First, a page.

Ancient Persian culture flourished between the reign of Cyrus II (The Great, r. c. 550-530 BCE), founder of the Achaemenid Persian Empire, and the fall of the Sassanian Empire in 651 CE. Even so, the foundations of Persian culture were already set prior to the 3rd millennium BCE when Aryan (Indo-Iranian) tribes migrated to the region which would come to be known as Ariana or Iran – the land of the Aryans. The Persians were only one of these tribes who settled in the territory of Persis (also Parsa, modern-day Fars) which would give them their name.
Initially, the Persians were subject to another Aryan tribe, the Medes, who had helped topple the Assyrian Empire of Mesopotamia in 612 BCE and extended their reach to form their own empire. The Medes were overthrown by their vassal Cyrus the Great in c. 550 BCE and, with the rise of the Achaemenid Empire, Persian culture began to develop fully. It should be noted, however, that many of the cultural advancements Cyrus II is regularly credited for were actually developed by earlier Persians and Medes (such as the qanat system of irrigation, the yakhchal, and military organization). Cyrus II’s brilliance – which would be mirrored by many of his successors – was in recognizing worthwhile concepts and adapting them on a large scale.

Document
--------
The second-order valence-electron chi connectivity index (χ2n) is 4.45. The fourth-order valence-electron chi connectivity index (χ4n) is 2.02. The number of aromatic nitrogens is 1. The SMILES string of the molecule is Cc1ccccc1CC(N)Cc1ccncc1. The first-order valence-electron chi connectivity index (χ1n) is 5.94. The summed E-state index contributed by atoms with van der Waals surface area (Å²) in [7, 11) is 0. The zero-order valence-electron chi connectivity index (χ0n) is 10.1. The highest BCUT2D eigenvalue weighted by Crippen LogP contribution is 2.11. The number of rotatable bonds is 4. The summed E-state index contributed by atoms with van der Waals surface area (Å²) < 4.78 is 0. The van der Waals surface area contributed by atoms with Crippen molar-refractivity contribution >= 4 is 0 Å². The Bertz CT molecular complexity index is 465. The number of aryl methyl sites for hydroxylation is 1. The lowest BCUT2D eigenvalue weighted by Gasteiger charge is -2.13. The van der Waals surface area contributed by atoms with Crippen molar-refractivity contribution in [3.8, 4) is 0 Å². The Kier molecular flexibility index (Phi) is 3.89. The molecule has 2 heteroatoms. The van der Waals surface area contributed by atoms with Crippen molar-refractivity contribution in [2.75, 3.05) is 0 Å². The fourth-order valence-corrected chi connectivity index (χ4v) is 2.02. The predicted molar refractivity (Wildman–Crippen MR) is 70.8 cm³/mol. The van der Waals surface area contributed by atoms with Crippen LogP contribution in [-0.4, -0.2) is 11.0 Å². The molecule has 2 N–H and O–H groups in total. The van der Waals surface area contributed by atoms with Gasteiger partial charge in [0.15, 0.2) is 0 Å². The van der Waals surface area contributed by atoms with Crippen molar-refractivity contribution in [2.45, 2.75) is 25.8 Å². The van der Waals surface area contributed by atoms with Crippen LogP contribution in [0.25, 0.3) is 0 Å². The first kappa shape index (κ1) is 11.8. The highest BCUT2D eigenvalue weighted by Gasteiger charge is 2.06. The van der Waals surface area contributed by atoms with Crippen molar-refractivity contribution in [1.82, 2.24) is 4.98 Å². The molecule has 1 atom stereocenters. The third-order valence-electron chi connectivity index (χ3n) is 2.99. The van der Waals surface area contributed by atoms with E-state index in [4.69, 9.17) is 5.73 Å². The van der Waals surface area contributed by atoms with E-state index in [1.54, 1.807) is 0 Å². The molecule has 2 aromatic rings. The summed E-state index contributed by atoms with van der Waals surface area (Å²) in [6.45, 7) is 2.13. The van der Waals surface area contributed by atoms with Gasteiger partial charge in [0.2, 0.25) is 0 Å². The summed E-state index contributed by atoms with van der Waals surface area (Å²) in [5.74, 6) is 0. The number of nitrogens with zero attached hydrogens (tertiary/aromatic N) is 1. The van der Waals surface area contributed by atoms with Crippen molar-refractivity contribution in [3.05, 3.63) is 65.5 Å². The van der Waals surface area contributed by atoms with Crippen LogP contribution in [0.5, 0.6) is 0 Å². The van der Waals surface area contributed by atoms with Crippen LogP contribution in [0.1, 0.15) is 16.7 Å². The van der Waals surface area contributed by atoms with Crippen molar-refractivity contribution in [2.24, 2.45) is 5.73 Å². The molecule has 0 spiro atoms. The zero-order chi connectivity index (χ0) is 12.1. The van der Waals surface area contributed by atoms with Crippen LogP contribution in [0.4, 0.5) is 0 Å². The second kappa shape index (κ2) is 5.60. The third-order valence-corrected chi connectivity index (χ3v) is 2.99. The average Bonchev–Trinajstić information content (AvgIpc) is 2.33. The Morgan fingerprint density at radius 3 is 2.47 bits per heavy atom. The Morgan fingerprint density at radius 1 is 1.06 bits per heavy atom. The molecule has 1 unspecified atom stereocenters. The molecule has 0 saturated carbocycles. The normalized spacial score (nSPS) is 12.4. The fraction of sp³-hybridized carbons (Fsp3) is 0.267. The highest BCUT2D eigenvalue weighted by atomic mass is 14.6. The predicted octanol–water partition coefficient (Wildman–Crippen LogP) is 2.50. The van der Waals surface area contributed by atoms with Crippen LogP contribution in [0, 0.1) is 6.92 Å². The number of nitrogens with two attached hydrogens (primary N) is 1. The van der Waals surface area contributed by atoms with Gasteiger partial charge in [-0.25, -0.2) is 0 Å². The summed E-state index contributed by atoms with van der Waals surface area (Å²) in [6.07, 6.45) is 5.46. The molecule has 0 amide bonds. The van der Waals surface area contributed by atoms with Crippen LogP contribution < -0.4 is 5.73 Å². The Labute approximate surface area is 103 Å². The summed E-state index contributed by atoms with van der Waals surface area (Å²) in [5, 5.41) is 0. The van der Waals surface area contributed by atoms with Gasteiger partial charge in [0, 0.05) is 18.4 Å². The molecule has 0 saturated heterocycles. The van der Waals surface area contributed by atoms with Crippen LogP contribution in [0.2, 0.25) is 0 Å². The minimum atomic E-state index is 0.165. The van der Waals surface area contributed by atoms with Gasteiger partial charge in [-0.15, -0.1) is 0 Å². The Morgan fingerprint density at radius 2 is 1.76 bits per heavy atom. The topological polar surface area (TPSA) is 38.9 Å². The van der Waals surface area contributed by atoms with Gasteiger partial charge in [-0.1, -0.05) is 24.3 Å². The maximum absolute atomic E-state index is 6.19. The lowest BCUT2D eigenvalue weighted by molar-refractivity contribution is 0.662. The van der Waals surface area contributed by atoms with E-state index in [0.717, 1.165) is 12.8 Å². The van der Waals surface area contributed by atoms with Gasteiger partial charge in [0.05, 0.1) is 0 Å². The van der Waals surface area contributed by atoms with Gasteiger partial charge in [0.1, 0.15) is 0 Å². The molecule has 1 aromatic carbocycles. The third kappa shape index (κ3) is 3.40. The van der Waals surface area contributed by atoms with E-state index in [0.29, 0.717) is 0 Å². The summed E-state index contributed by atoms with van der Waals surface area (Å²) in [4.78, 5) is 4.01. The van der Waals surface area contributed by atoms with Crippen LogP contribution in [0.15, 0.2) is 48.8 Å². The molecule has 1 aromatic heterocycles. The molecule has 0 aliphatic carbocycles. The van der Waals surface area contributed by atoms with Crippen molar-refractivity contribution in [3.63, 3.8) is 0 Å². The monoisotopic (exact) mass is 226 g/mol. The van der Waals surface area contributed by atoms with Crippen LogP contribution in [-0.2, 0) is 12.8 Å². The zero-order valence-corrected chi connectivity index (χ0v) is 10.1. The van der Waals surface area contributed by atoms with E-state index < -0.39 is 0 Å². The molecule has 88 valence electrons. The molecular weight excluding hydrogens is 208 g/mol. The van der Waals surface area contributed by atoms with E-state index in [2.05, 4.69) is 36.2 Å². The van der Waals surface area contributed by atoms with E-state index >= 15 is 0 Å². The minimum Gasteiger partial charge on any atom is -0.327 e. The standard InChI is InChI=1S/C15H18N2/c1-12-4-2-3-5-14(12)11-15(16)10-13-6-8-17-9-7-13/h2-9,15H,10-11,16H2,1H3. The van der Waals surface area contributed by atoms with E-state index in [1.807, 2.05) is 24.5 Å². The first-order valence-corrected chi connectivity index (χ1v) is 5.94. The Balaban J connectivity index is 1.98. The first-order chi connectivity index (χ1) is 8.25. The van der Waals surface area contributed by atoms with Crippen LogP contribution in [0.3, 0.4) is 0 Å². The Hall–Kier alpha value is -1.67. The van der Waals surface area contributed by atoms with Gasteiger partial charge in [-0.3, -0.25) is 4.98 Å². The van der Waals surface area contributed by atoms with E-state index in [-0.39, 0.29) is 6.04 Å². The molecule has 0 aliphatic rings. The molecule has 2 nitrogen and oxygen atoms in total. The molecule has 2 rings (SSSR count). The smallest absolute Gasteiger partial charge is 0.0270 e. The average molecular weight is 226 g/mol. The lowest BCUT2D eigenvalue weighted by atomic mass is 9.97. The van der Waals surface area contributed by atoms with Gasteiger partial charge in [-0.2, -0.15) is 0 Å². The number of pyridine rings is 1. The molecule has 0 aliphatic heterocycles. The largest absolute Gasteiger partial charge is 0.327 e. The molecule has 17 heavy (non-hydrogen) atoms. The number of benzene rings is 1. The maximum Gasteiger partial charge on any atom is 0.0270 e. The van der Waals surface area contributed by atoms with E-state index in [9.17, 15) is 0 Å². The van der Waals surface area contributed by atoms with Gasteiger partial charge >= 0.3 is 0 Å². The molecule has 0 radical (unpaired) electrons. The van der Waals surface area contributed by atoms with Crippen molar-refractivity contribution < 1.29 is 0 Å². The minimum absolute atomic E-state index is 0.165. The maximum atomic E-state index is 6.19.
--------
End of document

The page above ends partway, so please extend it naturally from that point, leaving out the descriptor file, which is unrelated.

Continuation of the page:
His vision of an all-inclusive empire whose citizens could live and worship as they pleased – as long as they paid their taxes and caused no problems for their neighbors or the king – provided the basis for one of the most vital and influential cultures of the ancient world. Much has been made of the Greek influence on the Persians after the fall of the Achaemenid Empire to Alexander the Great in 330 BCE but, long before and long after Alexander and the succeeding Hellenistic Seleucid Empire (312-63 BCE), Persian culture influenced the Greeks and many other civilizations, and its effects still resonate around the world in the present day (Source: Ancient History Encyclopedia).